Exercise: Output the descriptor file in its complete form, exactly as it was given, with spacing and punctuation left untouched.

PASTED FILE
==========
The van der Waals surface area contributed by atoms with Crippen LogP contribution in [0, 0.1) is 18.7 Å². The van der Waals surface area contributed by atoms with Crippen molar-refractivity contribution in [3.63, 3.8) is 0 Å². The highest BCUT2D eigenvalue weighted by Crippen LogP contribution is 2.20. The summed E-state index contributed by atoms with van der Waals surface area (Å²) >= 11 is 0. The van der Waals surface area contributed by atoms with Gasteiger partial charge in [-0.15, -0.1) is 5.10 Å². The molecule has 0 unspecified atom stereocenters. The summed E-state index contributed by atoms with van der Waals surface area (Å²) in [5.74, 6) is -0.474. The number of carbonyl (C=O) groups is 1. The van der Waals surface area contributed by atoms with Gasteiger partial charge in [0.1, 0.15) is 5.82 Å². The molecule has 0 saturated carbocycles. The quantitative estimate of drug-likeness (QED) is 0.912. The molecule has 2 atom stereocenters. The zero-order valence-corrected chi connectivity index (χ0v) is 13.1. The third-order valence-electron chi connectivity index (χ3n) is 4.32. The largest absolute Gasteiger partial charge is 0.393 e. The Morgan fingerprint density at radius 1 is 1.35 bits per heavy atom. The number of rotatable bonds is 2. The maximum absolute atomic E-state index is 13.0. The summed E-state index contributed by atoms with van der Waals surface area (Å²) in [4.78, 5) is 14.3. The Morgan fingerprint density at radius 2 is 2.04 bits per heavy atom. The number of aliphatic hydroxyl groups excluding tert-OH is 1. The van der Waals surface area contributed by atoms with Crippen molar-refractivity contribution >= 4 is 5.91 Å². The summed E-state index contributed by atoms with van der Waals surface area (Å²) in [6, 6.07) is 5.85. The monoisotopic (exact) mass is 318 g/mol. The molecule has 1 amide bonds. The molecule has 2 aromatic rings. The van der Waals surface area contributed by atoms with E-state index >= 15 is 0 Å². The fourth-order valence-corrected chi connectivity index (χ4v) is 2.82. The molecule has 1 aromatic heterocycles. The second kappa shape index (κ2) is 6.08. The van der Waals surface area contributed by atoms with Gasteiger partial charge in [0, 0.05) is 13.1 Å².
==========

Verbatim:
The van der Waals surface area contributed by atoms with Crippen LogP contribution in [0, 0.1) is 18.7 Å². The van der Waals surface area contributed by atoms with Crippen molar-refractivity contribution in [3.63, 3.8) is 0 Å². The highest BCUT2D eigenvalue weighted by Crippen LogP contribution is 2.20. The summed E-state index contributed by atoms with van der Waals surface area (Å²) >= 11 is 0. The van der Waals surface area contributed by atoms with Gasteiger partial charge in [-0.15, -0.1) is 5.10 Å². The molecule has 0 unspecified atom stereocenters. The summed E-state index contributed by atoms with van der Waals surface area (Å²) in [5.74, 6) is -0.474. The number of carbonyl (C=O) groups is 1. The van der Waals surface area contributed by atoms with Gasteiger partial charge in [0.1, 0.15) is 5.82 Å². The molecule has 0 saturated carbocycles. The quantitative estimate of drug-likeness (QED) is 0.912. The molecule has 2 atom stereocenters. The zero-order valence-corrected chi connectivity index (χ0v) is 13.1. The third-order valence-electron chi connectivity index (χ3n) is 4.32. The largest absolute Gasteiger partial charge is 0.393 e. The Morgan fingerprint density at radius 1 is 1.35 bits per heavy atom. The number of rotatable bonds is 2. The maximum absolute atomic E-state index is 13.0. The summed E-state index contributed by atoms with van der Waals surface area (Å²) in [4.78, 5) is 14.3. The Morgan fingerprint density at radius 2 is 2.04 bits per heavy atom. The number of aliphatic hydroxyl groups excluding tert-OH is 1. The van der Waals surface area contributed by atoms with Crippen molar-refractivity contribution >= 4 is 5.91 Å². The summed E-state index contributed by atoms with van der Waals surface area (Å²) in [6, 6.07) is 5.85. The monoisotopic (exact) mass is 318 g/mol. The molecule has 1 amide bonds. The molecule has 2 aromatic rings. The van der Waals surface area contributed by atoms with E-state index >= 15 is 0 Å². The fourth-order valence-corrected chi connectivity index (χ4v) is 2.82. The molecule has 1 aromatic heterocycles. The second kappa shape index (κ2) is 6.08. The van der Waals surface area contributed by atoms with Gasteiger partial charge in [0, 0.05) is 13.1 Å².